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Mike Ashley releases new official statement on Newcastle United Takeover arbitration – 1 July 2021

2 weeks ago
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Mike Ashley has released a new statement regarding Newcastle United Takeover arbitration.

On the evening of Thursday 1 July 2021, the NUFC owner releasing the statement via the club.

This new Newcastle United Takeover arbitration statement follows speculation regarding the issue in the media earlier today.

It doesn’t look like anything of substance and more like either Mike Ashley becoming desperate, or just wanting to try and stir things up again.

The Newcastle United Takeover arbitration hearing is set to take place this month and when Mike Ashley made the original announcement (see below) of it taking place via another statement released through the club in early March, he revealed then that he had failed in an attempt to have the hearing held in public.

Now he is going down that same street and demanding it is heard in public in the new statement.

Quite laughable really when you hear Mike Ashley complaining about keeping things secret and not allowing transparency. Ashley and his minions refusing to communicate pretty much anything to Newcastle fans, this summer arguably the worst ever.

Plus, Mike Ashley has also in recent days put back even further the release of the Newcastle United accounts, these accounts for 2019/20, TWO seasons ago!

Basically, the NUFC owner hasn’t allowed any financials to be released in the entire time since Steve Bruce has been at the club.

Mike Ashley Official Statement released via NUFC regarding Newcastle United Takeover arbitration – 1 July 2021:

‘The Club continues to receive requests for updates on its current arbitration claim against the Premier League (‘EPL’) considering the lawfulness of the EPL’s decisions regarding the proposed takeover of the Club involving the PIF.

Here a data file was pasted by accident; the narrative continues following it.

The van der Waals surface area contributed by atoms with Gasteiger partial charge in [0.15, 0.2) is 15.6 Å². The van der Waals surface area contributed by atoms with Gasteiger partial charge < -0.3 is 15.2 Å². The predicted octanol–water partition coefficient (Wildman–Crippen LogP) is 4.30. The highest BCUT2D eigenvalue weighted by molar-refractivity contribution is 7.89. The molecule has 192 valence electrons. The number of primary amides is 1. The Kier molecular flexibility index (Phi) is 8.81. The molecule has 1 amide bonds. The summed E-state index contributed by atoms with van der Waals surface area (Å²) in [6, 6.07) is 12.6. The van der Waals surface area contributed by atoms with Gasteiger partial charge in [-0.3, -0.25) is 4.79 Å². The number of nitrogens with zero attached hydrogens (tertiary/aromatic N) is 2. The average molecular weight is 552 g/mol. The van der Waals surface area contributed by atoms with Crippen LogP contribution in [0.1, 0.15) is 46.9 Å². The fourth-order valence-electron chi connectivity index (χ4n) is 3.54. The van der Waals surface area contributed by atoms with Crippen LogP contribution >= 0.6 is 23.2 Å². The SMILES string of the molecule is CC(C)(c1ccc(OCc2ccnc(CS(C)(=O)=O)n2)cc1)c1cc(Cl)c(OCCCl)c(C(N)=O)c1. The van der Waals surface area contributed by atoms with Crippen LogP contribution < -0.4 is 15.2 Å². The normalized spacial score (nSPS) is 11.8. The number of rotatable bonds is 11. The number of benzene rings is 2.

Unfortunately, the Club is unable to make any comment about the arbitration. The EPL Rules provide the entire arbitration process is confidential.

However, both parties can agree for it to be in public. The Club believes it should be.

The issues at stake, including the lawfulness of the EPL’s decision making process and the widely publicised alleged influence of the EPL’s commercial partners on the EPL’s decisions, are of far wider interest to other football clubs, fans and the public in general.

The recent attempted breakaway by some EPL clubs – and the reaction of the government and public to it – has again highlighted the need for transparency and fairness in football governance. Gone are the days when important decisions that affect clubs and their fans should be made secretly, behind closed doors and away from the public eye.

The Club has nothing to hide with respect to the arbitration and invites the EPL to agree that it should no longer be held behind closed doors. If the EPL has acted lawfully and properly, it should have no reason to be afraid of the public spotlight.

To date the EPL has strongly resisted any public scrutiny of its decision-making process. It tried, and failed, to prevent the High Court’s judgment about elements of the arbitration being published last February. It is currently attempting to prevent the competition courts considering a claim by the Club’s sellers from taking place in public, arguing that too should be held in confidential arbitration.

So the Club has invited the EPL to agree – as the claim raises such important issues of sports governance, transparency and openness – that it should be held in public. The Club is prepared for every stage of the process to be in public: the public should be able to see the parties’ evidence and arguments as well as the full decision of the Tribunal when it is made.

The government quite rightly threatened to intervene in reaction to the proposed breakaway from the EPL earlier this year, and the reaction of football fans and the wider public was instrumental in stopping the emergence of the European Super League (ESL).

If the EPL continues to insist that the Club’s claim must be determined behind closed doors, the Club asks that MPs, the government, the media and the general public call on the EPL to finally accept public scrutiny of its decision-making process.’

Mike Ashley’s original Newcastle United Takeover arbitration Statement – 5 March 2021: